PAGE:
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Lessons from first European pension sector climate stress test

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Published: 13 December 2022

Het installeren van zonnepanelen op dak van huis

For pension institutions, understanding the potential impact of climate risks is key. A climate stress test can help them understand those risks. European insurance and pension fund supervisor EIOPA has conducted such a stress test for the European pension sector for the first time. The report it published today contains useful lessons.

EIOPA’s climate stress test focuses on what is known as transition risk. The participating pension institutions worked through an economic scenario based on the impact that would arise if governments implemented unexpected and robust carbon pricing to meet their climate targets.

The scenario studied has a limited downward impact on the participating Dutch pension institutions. This is because the scenario combines a fall in variable-yield investments with rising interest rates. Both effects largely offset each other.

Climate scenarios are surrounded by great uncertainty. EIOPA emphasises that it may be useful for future stress tests to explore a range of different scenarios. Alternative transition scenarios that lead to different interest rate and inflation trends may have a greater impact on pension institutions. They can help pension institutions gauge the robustness of their strategic investment policies to climate risks.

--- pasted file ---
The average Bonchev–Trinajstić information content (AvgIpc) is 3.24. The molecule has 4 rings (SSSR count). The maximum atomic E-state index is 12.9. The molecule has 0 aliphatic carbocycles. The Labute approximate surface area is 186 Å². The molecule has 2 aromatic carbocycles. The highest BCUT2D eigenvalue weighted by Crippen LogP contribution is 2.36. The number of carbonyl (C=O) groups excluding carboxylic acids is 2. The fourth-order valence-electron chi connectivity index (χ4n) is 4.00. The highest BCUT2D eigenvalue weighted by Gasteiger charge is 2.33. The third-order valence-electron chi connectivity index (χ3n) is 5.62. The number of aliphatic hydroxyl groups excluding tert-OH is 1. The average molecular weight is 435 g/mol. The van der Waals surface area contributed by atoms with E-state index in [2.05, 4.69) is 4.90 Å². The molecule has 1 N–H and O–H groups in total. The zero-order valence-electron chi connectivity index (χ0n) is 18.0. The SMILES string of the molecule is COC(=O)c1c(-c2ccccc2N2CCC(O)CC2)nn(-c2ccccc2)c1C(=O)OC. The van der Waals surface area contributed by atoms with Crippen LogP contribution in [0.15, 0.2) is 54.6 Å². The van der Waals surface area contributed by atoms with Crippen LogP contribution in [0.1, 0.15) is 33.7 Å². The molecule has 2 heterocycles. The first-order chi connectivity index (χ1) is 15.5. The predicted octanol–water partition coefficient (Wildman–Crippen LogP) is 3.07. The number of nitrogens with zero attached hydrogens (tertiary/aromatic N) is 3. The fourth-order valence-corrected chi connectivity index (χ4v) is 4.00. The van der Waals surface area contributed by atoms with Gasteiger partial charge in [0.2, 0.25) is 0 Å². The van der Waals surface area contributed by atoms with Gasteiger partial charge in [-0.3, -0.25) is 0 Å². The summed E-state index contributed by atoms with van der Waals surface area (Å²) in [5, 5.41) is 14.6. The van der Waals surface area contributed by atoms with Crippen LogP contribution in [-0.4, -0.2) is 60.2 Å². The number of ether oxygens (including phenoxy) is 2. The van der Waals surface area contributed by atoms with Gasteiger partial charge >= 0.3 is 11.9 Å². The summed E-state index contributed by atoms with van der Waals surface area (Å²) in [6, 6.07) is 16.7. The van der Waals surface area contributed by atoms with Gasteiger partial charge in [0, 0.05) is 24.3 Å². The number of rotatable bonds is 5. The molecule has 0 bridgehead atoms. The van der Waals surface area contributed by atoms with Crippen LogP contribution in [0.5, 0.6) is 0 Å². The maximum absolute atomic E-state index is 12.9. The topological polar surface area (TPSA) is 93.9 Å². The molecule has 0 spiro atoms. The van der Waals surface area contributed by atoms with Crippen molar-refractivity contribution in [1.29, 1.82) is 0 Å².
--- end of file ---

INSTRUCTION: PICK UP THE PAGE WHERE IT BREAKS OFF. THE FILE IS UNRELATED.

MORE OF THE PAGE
The EIOPA scenario includes downward shocks to equities and corporate bonds that depend on the economic sector of the investment. The stress test thus contributes to understanding the climate sensitivity of investments within a given asset class. A number of participating Dutch pension funds, in cooperation with the Federation of the Dutch Pension Funds and DNB, opted to explore this aspect of the stress test in further detail on a voluntary basis. Only Dutch pension funds participated in this in-depth exercise.

For investments in the Dutch energy industry, they refined the EIOPA shocks to calculate a specific shock for each investment. As an example, the methodology results in a significantly larger shock for an investment in fossil power generation than for an investment in renewable power generation.

EIOPA concludes that refining stress test shocks, as applied by Dutch pension funds, can increase understanding of the climate sensitivity of investments within a given asset class. This can inform the investment choices which pension institutions must make. Future stress tests may apply more granular shocks to explore the climate sensitivity of investments in a specific asset class and/or economic sector.